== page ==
I sat having tea with an old dread, named Isah, whom I had met him down at the fish shop on my first trip to Kensington Market. It was then, over tea he began to tell me of a time when he lived in Jamaica- back when he was young and new to understanding things.
He spoke at length of his Grandmother the woman whose age age defies the earth and sky- she lived to see 129 years pass by and to this day, still checks in on her son of sons.
Isah and I wandered through fond memories. He took me to the back country hills of his childhood, the dancehalls he used to visit with his friends, beautiful girls he wished he knew how to love. I followed the drift of his thoughts with ease, as they were not unfamiliar to me. That night over tea, we ran on the beach, caught fish in the early morning, and swam in the sea. Amidst these night travels we somehow strayed off the path, and Isah began to tell me of one evening in particular...

He was on his way to visit a friend and when walking in the street he caught sight of a man on the ground with a knife
in his hand...
I watched as he put a cupful of honey into is tea, and he told me that it was dark sometimes on the road. The man he saw was stabbing his own Self in the neck. And then he told me of Obeah.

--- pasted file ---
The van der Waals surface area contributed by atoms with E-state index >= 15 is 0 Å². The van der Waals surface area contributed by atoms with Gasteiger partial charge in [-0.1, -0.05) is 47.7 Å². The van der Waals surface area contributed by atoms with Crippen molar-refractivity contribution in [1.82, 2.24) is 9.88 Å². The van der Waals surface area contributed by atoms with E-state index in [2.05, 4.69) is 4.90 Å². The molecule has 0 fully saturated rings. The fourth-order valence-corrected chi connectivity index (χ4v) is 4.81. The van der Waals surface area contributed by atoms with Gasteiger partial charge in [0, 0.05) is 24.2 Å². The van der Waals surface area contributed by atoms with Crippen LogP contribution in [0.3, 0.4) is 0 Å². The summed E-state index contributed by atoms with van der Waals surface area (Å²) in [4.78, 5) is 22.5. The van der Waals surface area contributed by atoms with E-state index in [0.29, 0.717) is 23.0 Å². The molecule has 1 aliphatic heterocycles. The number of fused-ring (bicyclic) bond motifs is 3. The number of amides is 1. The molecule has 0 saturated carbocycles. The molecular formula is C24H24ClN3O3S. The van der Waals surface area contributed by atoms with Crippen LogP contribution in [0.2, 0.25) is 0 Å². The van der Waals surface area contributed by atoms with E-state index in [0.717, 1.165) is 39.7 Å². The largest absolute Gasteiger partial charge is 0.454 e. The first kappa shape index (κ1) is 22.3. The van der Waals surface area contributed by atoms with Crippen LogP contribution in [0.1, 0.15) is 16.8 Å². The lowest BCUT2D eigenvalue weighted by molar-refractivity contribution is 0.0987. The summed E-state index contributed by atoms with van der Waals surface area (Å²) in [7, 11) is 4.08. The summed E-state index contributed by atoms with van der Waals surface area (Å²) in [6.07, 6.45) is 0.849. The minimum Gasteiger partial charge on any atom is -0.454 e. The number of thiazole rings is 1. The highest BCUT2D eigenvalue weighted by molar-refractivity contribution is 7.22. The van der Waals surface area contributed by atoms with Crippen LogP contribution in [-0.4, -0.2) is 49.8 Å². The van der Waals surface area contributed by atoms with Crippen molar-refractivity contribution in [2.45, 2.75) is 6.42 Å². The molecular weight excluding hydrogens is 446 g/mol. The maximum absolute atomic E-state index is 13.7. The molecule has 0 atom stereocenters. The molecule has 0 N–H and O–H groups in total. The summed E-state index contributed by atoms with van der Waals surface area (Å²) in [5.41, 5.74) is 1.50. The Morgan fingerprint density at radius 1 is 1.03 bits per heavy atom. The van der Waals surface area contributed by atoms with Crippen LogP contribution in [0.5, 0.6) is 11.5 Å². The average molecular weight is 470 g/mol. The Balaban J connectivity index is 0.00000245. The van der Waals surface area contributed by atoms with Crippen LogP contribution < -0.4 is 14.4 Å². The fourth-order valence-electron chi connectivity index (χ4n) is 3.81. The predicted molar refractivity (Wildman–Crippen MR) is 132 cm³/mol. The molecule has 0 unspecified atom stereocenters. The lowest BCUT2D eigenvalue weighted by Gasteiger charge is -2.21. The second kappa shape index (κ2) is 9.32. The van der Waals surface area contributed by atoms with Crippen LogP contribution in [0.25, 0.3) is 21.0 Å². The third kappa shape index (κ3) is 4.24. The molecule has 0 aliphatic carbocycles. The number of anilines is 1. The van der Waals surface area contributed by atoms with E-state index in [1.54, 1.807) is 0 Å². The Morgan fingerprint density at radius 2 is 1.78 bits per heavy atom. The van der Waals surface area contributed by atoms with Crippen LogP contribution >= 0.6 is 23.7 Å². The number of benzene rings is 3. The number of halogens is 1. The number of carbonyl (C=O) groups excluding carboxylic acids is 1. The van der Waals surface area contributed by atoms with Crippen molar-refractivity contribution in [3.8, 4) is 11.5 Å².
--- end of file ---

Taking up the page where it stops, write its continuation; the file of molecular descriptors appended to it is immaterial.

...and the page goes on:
My hair stood on end as I thought of the man lying there on the road- writhing in a pool of his own blood, the taste of iron hot in his mouth, not having the strength to stop his own destruction. I took a sip of tea and tasted the bitterness in those last echoes of pain, still listening carefully to the Dread as he remembered. My old friend spoke calmly - his voice was smooth and didn't waver. But it was his darting eyes that set my nerves on edge; I saw fear looking back at me, and it was as sharp as the memory of a knife in the road- of losing your will to darkness.

I decided to act quickly by breaking the silence with a silly joke and a request that we have another smoke. My friend awoke from his revery and smiled in relief. Feeling grateful for the interruption, he then took it upon himself to teach me the art of rolling the perfect joint, and so we spent the rest of the evening in this light digression, though deep down we both felt we were still in shadow.

It was getting late.

I finished my last cup of tea and left. The night was in hot August, so I walked home (walking is good when you have a lot on your mind). I couldn't shake the strange feeling I had; it followed me as I walked through the amber downtown streets. I knew that I would never see the Dread again- bad omen for a first meeting of friends. My unease lied in the fact that this tale was so familiar and natural to me- I somehow knew that pain and remembered that power. Why? I grew less afraid as I walked on, but no less disturbed by this discovery...

I headed toward home lost in the waves thought, when suddenly I began to feel I was wading through water. My shoes started to squish, my pants began to weigh down on my belt and I was heavy. The water rose and each step I took seemed more effort than the last. I was getting tired but kept on walking until my feet just... left the ground.

Then I swam- swam hard against a current of my own making and un-making. Drenched with sweat and dreaming, I made it across. Across a street? Around the block? No... I made it over to my old friend Ten's place just down the way.